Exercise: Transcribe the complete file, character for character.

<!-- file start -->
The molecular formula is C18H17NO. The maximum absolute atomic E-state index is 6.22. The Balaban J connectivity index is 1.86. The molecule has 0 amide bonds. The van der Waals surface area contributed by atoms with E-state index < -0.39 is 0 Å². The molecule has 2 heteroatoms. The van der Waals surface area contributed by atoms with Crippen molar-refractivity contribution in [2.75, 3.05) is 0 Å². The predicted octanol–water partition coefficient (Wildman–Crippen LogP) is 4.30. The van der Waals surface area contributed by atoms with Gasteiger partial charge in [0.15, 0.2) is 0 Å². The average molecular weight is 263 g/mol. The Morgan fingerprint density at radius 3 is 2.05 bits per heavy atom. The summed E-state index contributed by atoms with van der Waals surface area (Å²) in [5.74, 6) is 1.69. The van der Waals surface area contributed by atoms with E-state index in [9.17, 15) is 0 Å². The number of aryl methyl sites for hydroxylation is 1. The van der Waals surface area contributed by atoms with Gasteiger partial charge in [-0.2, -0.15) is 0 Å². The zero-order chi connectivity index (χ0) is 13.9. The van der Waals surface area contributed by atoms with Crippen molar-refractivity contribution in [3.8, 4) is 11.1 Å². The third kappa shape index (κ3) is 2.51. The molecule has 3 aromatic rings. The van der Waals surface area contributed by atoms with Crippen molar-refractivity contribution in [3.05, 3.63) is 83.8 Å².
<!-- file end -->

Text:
The molecular formula is C18H17NO. The maximum absolute atomic E-state index is 6.22. The Balaban J connectivity index is 1.86. The molecule has 0 amide bonds. The van der Waals surface area contributed by atoms with E-state index < -0.39 is 0 Å². The molecule has 2 heteroatoms. The van der Waals surface area contributed by atoms with Crippen molar-refractivity contribution in [2.75, 3.05) is 0 Å². The predicted octanol–water partition coefficient (Wildman–Crippen LogP) is 4.30. The van der Waals surface area contributed by atoms with Gasteiger partial charge in [0.15, 0.2) is 0 Å². The average molecular weight is 263 g/mol. The Morgan fingerprint density at radius 3 is 2.05 bits per heavy atom. The summed E-state index contributed by atoms with van der Waals surface area (Å²) in [5.74, 6) is 1.69. The van der Waals surface area contributed by atoms with E-state index in [9.17, 15) is 0 Å². The number of aryl methyl sites for hydroxylation is 1. The van der Waals surface area contributed by atoms with Gasteiger partial charge in [-0.2, -0.15) is 0 Å². The zero-order chi connectivity index (χ0) is 13.9. The van der Waals surface area contributed by atoms with Crippen molar-refractivity contribution in [3.8, 4) is 11.1 Å². The third kappa shape index (κ3) is 2.51. The molecule has 3 aromatic rings. The van der Waals surface area contributed by atoms with Crippen molar-refractivity contribution in [3.05, 3.63) is 83.8 Å².